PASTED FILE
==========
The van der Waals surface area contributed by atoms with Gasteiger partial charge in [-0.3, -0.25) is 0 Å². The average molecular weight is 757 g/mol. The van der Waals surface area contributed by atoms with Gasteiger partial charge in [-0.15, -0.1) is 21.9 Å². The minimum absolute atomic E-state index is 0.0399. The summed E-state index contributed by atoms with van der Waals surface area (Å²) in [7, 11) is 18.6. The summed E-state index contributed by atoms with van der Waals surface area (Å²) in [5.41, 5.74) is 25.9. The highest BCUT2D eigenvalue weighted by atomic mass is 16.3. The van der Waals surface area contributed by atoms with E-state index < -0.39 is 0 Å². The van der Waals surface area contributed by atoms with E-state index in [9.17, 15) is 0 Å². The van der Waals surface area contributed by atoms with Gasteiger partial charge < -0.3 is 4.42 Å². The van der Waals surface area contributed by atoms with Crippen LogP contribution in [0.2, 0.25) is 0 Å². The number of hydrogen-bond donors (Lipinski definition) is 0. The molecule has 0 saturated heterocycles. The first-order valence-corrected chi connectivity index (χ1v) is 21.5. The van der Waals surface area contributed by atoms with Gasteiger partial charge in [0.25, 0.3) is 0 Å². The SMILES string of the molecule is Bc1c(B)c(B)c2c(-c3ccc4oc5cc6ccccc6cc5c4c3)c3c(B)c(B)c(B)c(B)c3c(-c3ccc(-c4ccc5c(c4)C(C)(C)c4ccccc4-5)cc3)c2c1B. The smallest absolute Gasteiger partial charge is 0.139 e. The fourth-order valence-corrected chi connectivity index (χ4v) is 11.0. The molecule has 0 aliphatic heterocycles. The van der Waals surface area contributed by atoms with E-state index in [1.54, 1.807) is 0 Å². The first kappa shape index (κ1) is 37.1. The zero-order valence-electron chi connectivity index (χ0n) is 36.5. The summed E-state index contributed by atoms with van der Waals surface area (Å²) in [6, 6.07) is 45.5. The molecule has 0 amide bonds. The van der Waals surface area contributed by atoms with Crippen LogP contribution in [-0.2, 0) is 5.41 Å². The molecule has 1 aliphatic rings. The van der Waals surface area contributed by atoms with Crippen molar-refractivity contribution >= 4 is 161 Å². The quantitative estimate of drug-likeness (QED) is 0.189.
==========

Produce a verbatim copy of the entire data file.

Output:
The van der Waals surface area contributed by atoms with Gasteiger partial charge in [-0.3, -0.25) is 0 Å². The average molecular weight is 757 g/mol. The van der Waals surface area contributed by atoms with Gasteiger partial charge in [-0.15, -0.1) is 21.9 Å². The minimum absolute atomic E-state index is 0.0399. The summed E-state index contributed by atoms with van der Waals surface area (Å²) in [7, 11) is 18.6. The summed E-state index contributed by atoms with van der Waals surface area (Å²) in [5.41, 5.74) is 25.9. The highest BCUT2D eigenvalue weighted by atomic mass is 16.3. The van der Waals surface area contributed by atoms with E-state index < -0.39 is 0 Å². The van der Waals surface area contributed by atoms with E-state index in [9.17, 15) is 0 Å². The van der Waals surface area contributed by atoms with Gasteiger partial charge < -0.3 is 4.42 Å². The van der Waals surface area contributed by atoms with Crippen LogP contribution in [0.2, 0.25) is 0 Å². The number of hydrogen-bond donors (Lipinski definition) is 0. The molecule has 0 saturated heterocycles. The first-order valence-corrected chi connectivity index (χ1v) is 21.5. The van der Waals surface area contributed by atoms with Gasteiger partial charge in [0.25, 0.3) is 0 Å². The SMILES string of the molecule is Bc1c(B)c(B)c2c(-c3ccc4oc5cc6ccccc6cc5c4c3)c3c(B)c(B)c(B)c(B)c3c(-c3ccc(-c4ccc5c(c4)C(C)(C)c4ccccc4-5)cc3)c2c1B. The smallest absolute Gasteiger partial charge is 0.139 e. The fourth-order valence-corrected chi connectivity index (χ4v) is 11.0. The molecule has 0 aliphatic heterocycles. The van der Waals surface area contributed by atoms with E-state index in [1.54, 1.807) is 0 Å². The first kappa shape index (κ1) is 37.1. The zero-order valence-electron chi connectivity index (χ0n) is 36.5. The summed E-state index contributed by atoms with van der Waals surface area (Å²) in [6, 6.07) is 45.5. The molecule has 0 amide bonds. The van der Waals surface area contributed by atoms with Crippen LogP contribution in [-0.2, 0) is 5.41 Å². The molecule has 1 aliphatic rings. The van der Waals surface area contributed by atoms with Crippen molar-refractivity contribution >= 4 is 161 Å². The quantitative estimate of drug-likeness (QED) is 0.189.